I teach a course at the National University of Singapore on evolutionary psychology. I am critical of the field, but I did accept a central tenet of evolutionary psychology, which is that the greater biological investment of women into reproduction impacts the psychology and behaviour of men and women. The logic is compelling. In order to reproduce, women are obliged to become pregnant and give birth. Pregnancy is demanding. Often pregnant women suffer increased blood pressure as their bodies are forced to deliver more blood and nutrition to the fetus, and many suffer morning sickness. All pregnancies involve weight gain, stretching, difficulty moving and discomfort, which renders the woman less able to protect and feed herself. Then, at the end of pregnancy, there is the painful, exhausting and dangerous birth. Assuming the woman survives pregnancy and childbirth, there is breastfeeding, which can extend the period of discomfort and exhaustion for several more years.
In contrast, men merely provide a sperm to fertilise the egg. After that, they can be free. No pregnancy. No birth. No breastfeeding. Consequently, argue the evolutionary psychologists, women evolved adaptations to mitigate their greater investment and risk following sex. Those adaptations include a preference for a mate who is healthy, resourceful and dependable, so that the woman is not abandoned and is provided for. In short, when it comes to sex, women will be choosy and faithful while men will be casual and promiscuous.
In the first chapters of Testosterone Rex: Myths of Sex, Science and Society, Cordelia Fine takes that theory of parental investment apart. First, there are the many female animals that are not at all choosy. During estrous, a lioness might mate as many as a hundred times a day with multiple lions, and savannah baboons also actively seek numerous, brief pairings. Then there are the very many male animals who provide far more than just sperm, such as the St Andrew’s Cross spider. The cost of mating for the St Andrew’s Cross spider is his life – during mating, he breaks his copulatory apparatus and the female then eats him. ‘No wonder he is so cross’, quips Fine.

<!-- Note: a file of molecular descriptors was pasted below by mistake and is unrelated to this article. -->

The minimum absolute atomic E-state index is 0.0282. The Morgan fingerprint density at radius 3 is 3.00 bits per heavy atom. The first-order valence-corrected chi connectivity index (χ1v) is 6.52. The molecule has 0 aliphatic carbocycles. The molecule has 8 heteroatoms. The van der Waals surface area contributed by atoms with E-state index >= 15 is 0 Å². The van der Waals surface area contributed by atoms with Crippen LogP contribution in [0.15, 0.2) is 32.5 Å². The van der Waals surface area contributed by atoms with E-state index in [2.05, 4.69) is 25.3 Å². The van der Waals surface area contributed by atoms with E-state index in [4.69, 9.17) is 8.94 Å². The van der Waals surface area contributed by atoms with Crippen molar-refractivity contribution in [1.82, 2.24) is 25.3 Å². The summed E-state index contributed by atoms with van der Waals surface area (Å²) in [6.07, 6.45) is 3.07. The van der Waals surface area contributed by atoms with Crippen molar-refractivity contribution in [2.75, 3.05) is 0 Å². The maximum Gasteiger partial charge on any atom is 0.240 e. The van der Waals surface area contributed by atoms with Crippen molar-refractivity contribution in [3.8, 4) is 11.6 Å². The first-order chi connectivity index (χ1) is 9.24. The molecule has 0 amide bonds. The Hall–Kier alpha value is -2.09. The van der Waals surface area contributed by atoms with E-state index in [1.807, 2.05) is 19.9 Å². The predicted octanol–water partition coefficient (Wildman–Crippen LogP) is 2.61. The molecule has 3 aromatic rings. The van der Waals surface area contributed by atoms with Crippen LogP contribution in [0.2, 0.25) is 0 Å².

Animals, however, occupy many different ecological niches, and it might not be surprising that a single evolutionary pattern fails to explain the sexual activity of every species. The important issue is whether it explains human sexual behaviour. Fine makes a convincing case that differential parental investment fails to explain human sexuality today or historically.
During mating, the St Andrew’s Cross spider breaks his copulatory apparatus and the female then eats him. ‘No wonder he is so cross’, quips Fine
The standard evolutionary psychology argument is that promiscuous men are more likely to have children, creating evolutionary pressure for male promiscuity. One source of evidence is the historical reproductive success of some men, such as Ghengis Khan who is believed to have fathered over a thousand children (and now has 16million living descendants). The Inca Kings kept houses stocked with as many as 1,500 virgins, most of whom did not remain virgins for long. But Fine rightly points out that these cases are extreme, rare and prone to failure. A promiscuous man would need to have sex with 130 women in a year to have a 90 per cent chance of fathering more than the one child a monogamous man could achieve in that time. Historically, most men never had any realistic possibility of sex with more than a small number of women, and their best reproductive efforts were never likely to yield more than a dozen children, close to the peak reproductive potential of women.
Despite all the talk of male promiscuity, the evidence that males are more promiscuous than women is slim. The most striking modern evidence is the Clark and Hatfield study, where a man and a woman asked total strangers, of the opposite sex, if they would have sex with them. While 75 per cent of the men agreed to the offer of sex, not a single woman consented. That difference is massive, but Fine punches several holes in it. First, nobody actually had sex, so it is unknown if the men were saying ‘yes, let’s go!’ or ‘yes, sure, let’s have sex, LOL’. Second, there are many practical reasons why women might automatically say no to such an offer, including concerns about allowing a creepy stalker into their lives, fears about being robbed and the simple concern that sex with a random guy will be all about him and so completely unfulfilling. In a version of the Clark and Hatfield study where it was not a complete stranger immediately proposing sex, which is fairly strange, but a known person or celebrity, the men and women consented to sex in equal numbers.